Ambitious shoe salesman, Harold, unknowingly meets the boss' daughter and tells her he is a leather tycoon. The rest of the film he spends hiding his true circumstances, in the store and ...
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Country Doctor, Jack Jackson is called in to treat the Sick-Little-Well-Girl, who has been making Dr. Saulsbourg and is sanitarium very rich, after years of unsuccessful treatment. His ... See full summary »
Fred C. Newmeyer,
John T. Prince
Timid milkman, Burleigh Sullivan (Lloyd), somehow knocks out a boxing champ in a brawl. The fighter's manager decides to build up the milkman's reputation in a series of fixed fights and ... See full summary »
Episodic look at married life and in-law problems. Adventures include a ride on a crowded trolley with a live turkey; a wild spin in a new auto with the in-laws in tow; and a sequence in ... See full summary »
Fred C. Newmeyer,
Naive Ezekial Cobb, brought up by his missionary father in China returns to America to seek a wife. Corrupt politicians enlist him to run for mayor as a dummy candidate with no chance of ... See full summary »
Our hero (Lloyd) is infatuated with a girl in the next office. In order to drum up business for her boss, an osteopath, he gets an actor friend to pretend injuries that the doctor "cures", ... See full summary »
After numerous failed attempts to commit suicide, our hero (Lloyd) runs into a lawyer who is looking for a stooge to stand in as a groom in order to secure an inheritance for his client (... See full summary »
Twenty years after his triumphs as a freshman on the football field, Harold is a mild-mannered clerk who dreams about marrying the girl at the desk down the aisle. But losing his job ... See full summary »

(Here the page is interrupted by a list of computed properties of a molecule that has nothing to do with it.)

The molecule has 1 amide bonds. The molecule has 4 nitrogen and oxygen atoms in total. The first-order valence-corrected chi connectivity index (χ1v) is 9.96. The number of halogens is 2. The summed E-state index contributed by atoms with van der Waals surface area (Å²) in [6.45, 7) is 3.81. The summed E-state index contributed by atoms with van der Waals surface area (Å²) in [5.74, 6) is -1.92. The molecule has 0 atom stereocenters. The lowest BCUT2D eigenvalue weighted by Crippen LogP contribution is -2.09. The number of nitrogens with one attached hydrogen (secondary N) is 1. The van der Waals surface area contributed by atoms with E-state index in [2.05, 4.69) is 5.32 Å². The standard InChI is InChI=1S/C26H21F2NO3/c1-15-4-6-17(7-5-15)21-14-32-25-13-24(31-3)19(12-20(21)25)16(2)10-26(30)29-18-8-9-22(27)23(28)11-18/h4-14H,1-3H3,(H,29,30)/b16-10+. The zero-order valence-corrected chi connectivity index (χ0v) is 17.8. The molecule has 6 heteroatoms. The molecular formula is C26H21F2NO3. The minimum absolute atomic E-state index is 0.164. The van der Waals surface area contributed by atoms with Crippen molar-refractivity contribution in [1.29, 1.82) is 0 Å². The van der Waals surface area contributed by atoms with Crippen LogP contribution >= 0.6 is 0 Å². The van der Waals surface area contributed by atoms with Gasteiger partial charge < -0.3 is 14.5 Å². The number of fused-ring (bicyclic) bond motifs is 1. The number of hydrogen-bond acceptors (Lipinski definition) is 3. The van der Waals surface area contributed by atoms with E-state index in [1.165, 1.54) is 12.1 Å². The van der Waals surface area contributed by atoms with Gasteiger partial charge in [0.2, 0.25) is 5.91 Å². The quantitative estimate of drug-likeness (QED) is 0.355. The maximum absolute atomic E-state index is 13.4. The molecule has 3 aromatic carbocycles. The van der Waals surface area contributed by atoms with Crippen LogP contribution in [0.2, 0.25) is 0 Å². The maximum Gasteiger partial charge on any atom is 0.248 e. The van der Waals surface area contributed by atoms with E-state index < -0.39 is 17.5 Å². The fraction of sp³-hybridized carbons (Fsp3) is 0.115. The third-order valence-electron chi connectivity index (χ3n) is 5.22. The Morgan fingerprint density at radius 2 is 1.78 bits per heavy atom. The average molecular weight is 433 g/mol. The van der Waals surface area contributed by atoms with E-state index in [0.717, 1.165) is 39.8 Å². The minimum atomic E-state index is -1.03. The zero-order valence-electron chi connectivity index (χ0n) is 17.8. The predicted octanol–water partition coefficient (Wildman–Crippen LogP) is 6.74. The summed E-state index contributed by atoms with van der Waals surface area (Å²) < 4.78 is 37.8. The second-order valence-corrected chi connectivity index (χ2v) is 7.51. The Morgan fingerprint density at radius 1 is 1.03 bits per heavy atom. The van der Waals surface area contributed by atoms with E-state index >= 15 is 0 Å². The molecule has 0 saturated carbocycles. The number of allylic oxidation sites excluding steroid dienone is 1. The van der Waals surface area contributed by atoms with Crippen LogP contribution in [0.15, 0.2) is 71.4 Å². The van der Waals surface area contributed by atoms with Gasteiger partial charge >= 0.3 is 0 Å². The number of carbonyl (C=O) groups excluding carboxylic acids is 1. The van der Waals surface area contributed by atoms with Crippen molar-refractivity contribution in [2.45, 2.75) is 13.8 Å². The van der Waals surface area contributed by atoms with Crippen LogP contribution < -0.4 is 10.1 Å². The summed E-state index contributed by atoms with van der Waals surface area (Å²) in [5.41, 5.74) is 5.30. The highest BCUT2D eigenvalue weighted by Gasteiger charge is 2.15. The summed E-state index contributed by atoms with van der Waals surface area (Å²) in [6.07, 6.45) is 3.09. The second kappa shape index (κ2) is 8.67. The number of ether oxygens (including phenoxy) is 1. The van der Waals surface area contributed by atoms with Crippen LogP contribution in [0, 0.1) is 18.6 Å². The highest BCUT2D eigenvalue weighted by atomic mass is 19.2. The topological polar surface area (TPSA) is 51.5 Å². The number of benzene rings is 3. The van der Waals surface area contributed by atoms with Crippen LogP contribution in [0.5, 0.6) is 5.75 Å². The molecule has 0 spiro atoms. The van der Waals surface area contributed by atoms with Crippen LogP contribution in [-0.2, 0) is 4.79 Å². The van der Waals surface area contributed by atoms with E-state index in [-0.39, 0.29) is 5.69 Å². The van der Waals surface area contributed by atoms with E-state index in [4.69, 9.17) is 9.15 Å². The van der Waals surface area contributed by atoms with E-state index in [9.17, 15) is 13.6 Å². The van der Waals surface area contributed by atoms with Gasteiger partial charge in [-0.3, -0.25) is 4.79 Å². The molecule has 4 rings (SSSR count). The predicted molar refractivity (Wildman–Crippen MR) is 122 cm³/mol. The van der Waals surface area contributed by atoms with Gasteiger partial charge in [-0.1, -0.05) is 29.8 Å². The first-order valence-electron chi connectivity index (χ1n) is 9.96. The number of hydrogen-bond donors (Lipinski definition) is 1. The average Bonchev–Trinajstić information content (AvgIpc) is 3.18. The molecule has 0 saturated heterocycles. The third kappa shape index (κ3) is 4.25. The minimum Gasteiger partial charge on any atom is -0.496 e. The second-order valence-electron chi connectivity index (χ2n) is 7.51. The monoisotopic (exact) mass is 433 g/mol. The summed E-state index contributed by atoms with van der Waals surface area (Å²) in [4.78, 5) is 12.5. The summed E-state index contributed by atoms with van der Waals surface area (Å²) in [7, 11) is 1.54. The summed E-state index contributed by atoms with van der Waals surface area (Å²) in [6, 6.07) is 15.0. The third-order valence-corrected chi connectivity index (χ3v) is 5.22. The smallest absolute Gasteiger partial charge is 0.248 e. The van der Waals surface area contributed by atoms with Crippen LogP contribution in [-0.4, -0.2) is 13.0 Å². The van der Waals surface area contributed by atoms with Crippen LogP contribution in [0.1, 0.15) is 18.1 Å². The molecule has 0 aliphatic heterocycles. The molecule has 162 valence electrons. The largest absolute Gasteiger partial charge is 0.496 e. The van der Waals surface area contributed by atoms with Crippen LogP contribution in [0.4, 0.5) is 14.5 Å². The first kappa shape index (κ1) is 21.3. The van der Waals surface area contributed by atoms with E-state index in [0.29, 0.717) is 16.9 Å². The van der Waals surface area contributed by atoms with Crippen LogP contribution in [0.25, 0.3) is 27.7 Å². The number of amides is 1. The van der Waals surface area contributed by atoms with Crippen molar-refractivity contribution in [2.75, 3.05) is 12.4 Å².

Ambitious shoe salesman, Harold, unknowingly meets the boss' daughter and tells her he is a leather tycoon. The rest of the film he spends hiding his true circumstances, in the store and later on a ship. Trying to deliver a letter, he later finds himself dangling high above the street on a building's scaffolding. Written by
Herman Seifer <email@example.com>
The earliest sounds films tend to be weak, awkward, and more interesting for historical reasons other than entertaining. This is a classic example. "Feet first" strikes me as quite weak, and Harold Lloyd is one of my all time favorites.
Here, our man is a shoe salesman who tries to move up in his business. The humor and gags drag like lead, and if you have this on DVD you will skip a number of scenes trying to get through it. There is one mildly amusing moment where HL practices public speaking pounding his fists and waving his hands with a ridiculously pompous pontification "If it weren't for shoes, we'd all be---BAREFOOT!" But things don't get really funny or interesting until the skyscraper-climbing scene reminiscent of SAFETY LAST. That's well done. As for Willie "Sleep & Eat" Best as the hapless janitor trying to help Harold during his predicament, his character was WAY too stupid (such as the "hose scene") and it is horrible to hear the beloved Lloyd refer to this African-American comic as "Charcoal," (especially when one considers that Lloyd is usually kind and polite to Black and other nonwhite characters in his films). Admittedly, the fact that Lloyd and Best become equally scared at the sight of the gorilla (as was the case with Lloyd, Sunshine Sammy Morrison, and the supposed ghosts in "Haunted Spooks") takes SOME of the edge off the stereotype.
In either case, this is only for hardcore Harold completists. Casual fans will want to stick to GRANDMA'S BOY, SAFETY LAST, WHY WORRY, etc.
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